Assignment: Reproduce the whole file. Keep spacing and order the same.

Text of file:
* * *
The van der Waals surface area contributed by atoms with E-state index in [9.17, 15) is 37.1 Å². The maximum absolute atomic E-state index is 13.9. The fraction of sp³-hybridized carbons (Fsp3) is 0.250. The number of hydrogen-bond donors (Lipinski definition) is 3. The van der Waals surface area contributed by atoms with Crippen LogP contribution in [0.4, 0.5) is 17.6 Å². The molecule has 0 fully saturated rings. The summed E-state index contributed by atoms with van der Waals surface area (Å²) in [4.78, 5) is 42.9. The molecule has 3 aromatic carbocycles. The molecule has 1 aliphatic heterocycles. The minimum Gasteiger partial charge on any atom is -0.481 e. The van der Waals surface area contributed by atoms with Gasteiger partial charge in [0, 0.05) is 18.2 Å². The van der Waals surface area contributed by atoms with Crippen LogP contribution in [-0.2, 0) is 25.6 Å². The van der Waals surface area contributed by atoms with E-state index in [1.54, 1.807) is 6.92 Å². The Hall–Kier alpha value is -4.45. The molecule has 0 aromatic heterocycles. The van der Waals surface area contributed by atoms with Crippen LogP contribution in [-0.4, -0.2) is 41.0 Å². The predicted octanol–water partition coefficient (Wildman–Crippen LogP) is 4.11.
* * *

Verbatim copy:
The van der Waals surface area contributed by atoms with E-state index in [9.17, 15) is 37.1 Å². The maximum absolute atomic E-state index is 13.9. The fraction of sp³-hybridized carbons (Fsp3) is 0.250. The number of hydrogen-bond donors (Lipinski definition) is 3. The van der Waals surface area contributed by atoms with Crippen LogP contribution in [0.4, 0.5) is 17.6 Å². The molecule has 0 fully saturated rings. The summed E-state index contributed by atoms with van der Waals surface area (Å²) in [4.78, 5) is 42.9. The molecule has 3 aromatic carbocycles. The molecule has 1 aliphatic heterocycles. The minimum Gasteiger partial charge on any atom is -0.481 e. The van der Waals surface area contributed by atoms with Gasteiger partial charge in [0, 0.05) is 18.2 Å². The van der Waals surface area contributed by atoms with Crippen LogP contribution in [-0.2, 0) is 25.6 Å². The van der Waals surface area contributed by atoms with E-state index in [1.54, 1.807) is 6.92 Å². The Hall–Kier alpha value is -4.45. The molecule has 0 aromatic heterocycles. The van der Waals surface area contributed by atoms with Crippen LogP contribution in [-0.4, -0.2) is 41.0 Å². The predicted octanol–water partition coefficient (Wildman–Crippen LogP) is 4.11.